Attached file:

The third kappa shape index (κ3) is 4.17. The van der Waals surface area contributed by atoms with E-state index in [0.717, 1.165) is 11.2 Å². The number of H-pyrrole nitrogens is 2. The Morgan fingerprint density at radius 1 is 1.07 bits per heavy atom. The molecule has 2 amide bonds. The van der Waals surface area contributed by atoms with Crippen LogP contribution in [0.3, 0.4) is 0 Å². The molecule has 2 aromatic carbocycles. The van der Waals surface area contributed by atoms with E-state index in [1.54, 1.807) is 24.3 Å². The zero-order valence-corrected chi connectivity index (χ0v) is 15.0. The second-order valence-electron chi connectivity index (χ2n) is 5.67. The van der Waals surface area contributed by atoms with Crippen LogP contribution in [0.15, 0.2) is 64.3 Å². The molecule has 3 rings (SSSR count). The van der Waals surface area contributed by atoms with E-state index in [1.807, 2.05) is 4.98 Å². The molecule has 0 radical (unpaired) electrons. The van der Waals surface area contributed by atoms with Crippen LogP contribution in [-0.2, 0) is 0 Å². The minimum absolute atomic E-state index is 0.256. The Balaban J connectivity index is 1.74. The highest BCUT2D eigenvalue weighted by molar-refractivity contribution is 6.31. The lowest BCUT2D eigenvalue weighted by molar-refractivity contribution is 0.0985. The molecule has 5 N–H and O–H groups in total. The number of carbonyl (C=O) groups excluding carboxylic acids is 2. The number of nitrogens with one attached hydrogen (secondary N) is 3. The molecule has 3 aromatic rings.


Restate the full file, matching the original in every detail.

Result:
The third kappa shape index (κ3) is 4.17. The van der Waals surface area contributed by atoms with E-state index in [0.717, 1.165) is 11.2 Å². The number of H-pyrrole nitrogens is 2. The Morgan fingerprint density at radius 1 is 1.07 bits per heavy atom. The molecule has 2 amide bonds. The van der Waals surface area contributed by atoms with Crippen LogP contribution in [0.3, 0.4) is 0 Å². The molecule has 2 aromatic carbocycles. The van der Waals surface area contributed by atoms with E-state index in [1.54, 1.807) is 24.3 Å². The zero-order valence-corrected chi connectivity index (χ0v) is 15.0. The second-order valence-electron chi connectivity index (χ2n) is 5.67. The van der Waals surface area contributed by atoms with Crippen LogP contribution in [0.15, 0.2) is 64.3 Å². The molecule has 3 rings (SSSR count). The van der Waals surface area contributed by atoms with E-state index in [1.807, 2.05) is 4.98 Å². The molecule has 0 radical (unpaired) electrons. The van der Waals surface area contributed by atoms with Crippen LogP contribution in [-0.2, 0) is 0 Å². The minimum absolute atomic E-state index is 0.256. The Balaban J connectivity index is 1.74. The highest BCUT2D eigenvalue weighted by molar-refractivity contribution is 6.31. The lowest BCUT2D eigenvalue weighted by molar-refractivity contribution is 0.0985. The molecule has 5 N–H and O–H groups in total. The number of carbonyl (C=O) groups excluding carboxylic acids is 2. The number of nitrogens with one attached hydrogen (secondary N) is 3. The molecule has 3 aromatic rings.